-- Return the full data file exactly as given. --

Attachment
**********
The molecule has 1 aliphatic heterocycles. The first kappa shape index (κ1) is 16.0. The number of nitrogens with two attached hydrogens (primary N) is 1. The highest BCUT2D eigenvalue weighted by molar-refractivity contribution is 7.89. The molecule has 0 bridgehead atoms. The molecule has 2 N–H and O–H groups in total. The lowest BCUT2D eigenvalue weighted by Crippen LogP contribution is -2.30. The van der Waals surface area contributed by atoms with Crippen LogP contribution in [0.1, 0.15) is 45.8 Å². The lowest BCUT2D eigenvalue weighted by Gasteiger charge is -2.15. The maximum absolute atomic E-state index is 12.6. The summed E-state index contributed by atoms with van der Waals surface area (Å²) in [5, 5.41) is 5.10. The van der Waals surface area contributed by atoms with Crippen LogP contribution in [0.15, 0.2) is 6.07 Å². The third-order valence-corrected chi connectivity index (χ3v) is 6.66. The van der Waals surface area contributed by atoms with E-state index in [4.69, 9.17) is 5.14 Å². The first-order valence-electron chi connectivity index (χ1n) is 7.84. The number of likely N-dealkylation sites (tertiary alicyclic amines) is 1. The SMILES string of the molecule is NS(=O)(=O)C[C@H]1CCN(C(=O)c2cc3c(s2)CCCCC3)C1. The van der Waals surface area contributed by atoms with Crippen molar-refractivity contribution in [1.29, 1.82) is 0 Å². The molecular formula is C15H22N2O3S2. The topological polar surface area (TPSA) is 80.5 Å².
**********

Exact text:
The molecule has 1 aliphatic heterocycles. The first kappa shape index (κ1) is 16.0. The number of nitrogens with two attached hydrogens (primary N) is 1. The highest BCUT2D eigenvalue weighted by molar-refractivity contribution is 7.89. The molecule has 0 bridgehead atoms. The molecule has 2 N–H and O–H groups in total. The lowest BCUT2D eigenvalue weighted by Crippen LogP contribution is -2.30. The van der Waals surface area contributed by atoms with Crippen LogP contribution in [0.1, 0.15) is 45.8 Å². The lowest BCUT2D eigenvalue weighted by Gasteiger charge is -2.15. The maximum absolute atomic E-state index is 12.6. The summed E-state index contributed by atoms with van der Waals surface area (Å²) in [5, 5.41) is 5.10. The van der Waals surface area contributed by atoms with Crippen LogP contribution in [0.15, 0.2) is 6.07 Å². The third-order valence-corrected chi connectivity index (χ3v) is 6.66. The van der Waals surface area contributed by atoms with E-state index in [4.69, 9.17) is 5.14 Å². The first-order valence-electron chi connectivity index (χ1n) is 7.84. The number of likely N-dealkylation sites (tertiary alicyclic amines) is 1. The SMILES string of the molecule is NS(=O)(=O)C[C@H]1CCN(C(=O)c2cc3c(s2)CCCCC3)C1. The van der Waals surface area contributed by atoms with Crippen molar-refractivity contribution in [1.29, 1.82) is 0 Å². The molecular formula is C15H22N2O3S2. The topological polar surface area (TPSA) is 80.5 Å².